The first proper gig was Public Enemy at Rock City in Nottingham, October 1987 – brilliant! I like the Stone Roses from that era, The Mondays, The LA’s and a few other bits.

Which are the five most important records of your life?


  • »Only Built 4 Cuban Linx« by Reakwon
  • »Enter The Wu-Tang (36 Chambers)« by The Wu-Tang Clan
  • »Marcberg« by Roc Marciano
  • »In Heaven« by The Meteors
  • … and most of the Jam albums.

And your five favourite swearwords?

  • Cunt
  • Wanker
  • Bastard
  • Thick Cunt
  • Prick

You once called the terraces and terrace culture as direct descendents of Mod culture. Why did Mod lose its rebellious potential?

sleafordmods-2It didn’t really have one! No subculture is rebellious because it allows itself to be monitored. It lost its identity, but only after the last dying gasp of Oasis which was arguably around 1996. After this period any images professing to represent Mod have been false and largely invented for marketable profit. Think of Miles Kane etc.!

You seem to have issues with the Gallagher brothers and the current music scene – did they and the whole Britpop thing sell out British music’s counterculture? When Noel walked into Downing 10 to have a drink with Tony Blair? Or was it earlier? Where and when did British music lose its (anti-establishment) momentum?

sleafordmods-3Weller’s »Wildwood« displayed his personal refusal to carry on with social commentary, which isn’t a critque as such – but it entered a phase of ›personal reflection‹ and as a leading figure at the time in Mod this obviously dulled any trend in social attack. It was a very effective album, he reshaped the acoustic singer/songwriter very well and as such caused a trend in the above. The Roses’ debut had been cemented as a classic, but its attack on the political elite wasn’t picked up on. And by the time of Oasis the country was desperate for another Roses – but what they got was a more one-dimensional model, one that carried more nihilism and discard for politics. Oasis embodied the stereotype of Rock ’n‘ Roll but theatrically incorporated the Working Class culture the Stone Roses had hinted at (but had themselves not overplayed). Because of this generally bad adoption Oasis were easily integrated into the capitalist fix and imploded very quickly. Oasis had something you can’t deny that but it couldn’t extend itself due to Noel being unaware of his corruption, he took the ship with him. Today only a vague memory remains of »Definitely Maybe«’s power because it has mostly been buried under his quest to obtain a vast fortune.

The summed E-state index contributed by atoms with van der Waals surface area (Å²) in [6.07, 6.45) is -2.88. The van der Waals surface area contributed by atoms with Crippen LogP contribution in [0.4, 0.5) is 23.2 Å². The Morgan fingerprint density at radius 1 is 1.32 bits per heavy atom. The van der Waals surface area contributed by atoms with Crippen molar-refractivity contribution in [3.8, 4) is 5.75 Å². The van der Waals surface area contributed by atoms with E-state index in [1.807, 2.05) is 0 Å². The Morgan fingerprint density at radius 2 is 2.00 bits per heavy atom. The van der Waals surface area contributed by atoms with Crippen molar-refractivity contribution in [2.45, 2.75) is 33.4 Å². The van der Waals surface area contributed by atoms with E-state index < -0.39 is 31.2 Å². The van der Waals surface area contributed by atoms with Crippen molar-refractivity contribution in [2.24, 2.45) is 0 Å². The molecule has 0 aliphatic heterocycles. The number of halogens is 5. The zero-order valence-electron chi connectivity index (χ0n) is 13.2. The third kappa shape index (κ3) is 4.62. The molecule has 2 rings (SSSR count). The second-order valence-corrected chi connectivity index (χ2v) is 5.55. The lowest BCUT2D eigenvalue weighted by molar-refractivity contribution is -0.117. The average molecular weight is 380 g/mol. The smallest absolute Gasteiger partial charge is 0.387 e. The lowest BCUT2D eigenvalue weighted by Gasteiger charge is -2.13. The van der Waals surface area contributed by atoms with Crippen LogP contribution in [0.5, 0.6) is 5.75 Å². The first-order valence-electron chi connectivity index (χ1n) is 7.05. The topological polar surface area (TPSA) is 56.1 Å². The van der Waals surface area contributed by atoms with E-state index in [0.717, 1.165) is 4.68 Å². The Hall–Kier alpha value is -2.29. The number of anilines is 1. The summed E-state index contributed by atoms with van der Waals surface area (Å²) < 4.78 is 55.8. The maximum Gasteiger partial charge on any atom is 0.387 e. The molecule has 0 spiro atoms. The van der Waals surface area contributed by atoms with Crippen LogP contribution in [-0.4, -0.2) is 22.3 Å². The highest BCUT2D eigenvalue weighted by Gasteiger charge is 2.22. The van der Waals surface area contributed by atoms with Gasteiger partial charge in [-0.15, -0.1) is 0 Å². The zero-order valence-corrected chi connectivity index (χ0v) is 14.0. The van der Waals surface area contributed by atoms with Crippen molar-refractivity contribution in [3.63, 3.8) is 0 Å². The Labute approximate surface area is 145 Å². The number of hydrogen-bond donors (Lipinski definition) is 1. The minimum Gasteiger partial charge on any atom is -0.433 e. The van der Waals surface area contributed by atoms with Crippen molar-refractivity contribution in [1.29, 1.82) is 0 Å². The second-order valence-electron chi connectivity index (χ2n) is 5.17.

Let’s assume you’d record a mixtape today. Name the first three songs, please.


  • Surburban Rebels – »The Business«
  • The Brian Jonestown Massacre – »What you isn’t«
  • The Specials – »Hey Little Rich Girl«

Are you interested in football? Do you support a club?

Can’t be doing with football. And I’m not interested in the World Cup.

What do you associate with the term »modern football«?

Money and white teeth!

Wanna say something to your (future) fans in Germany? When will we see you live over here again?

Fucking love your country! We’ll be back this year again, hopefully.



Fotos: Simon Parframent & Sleaford Mods.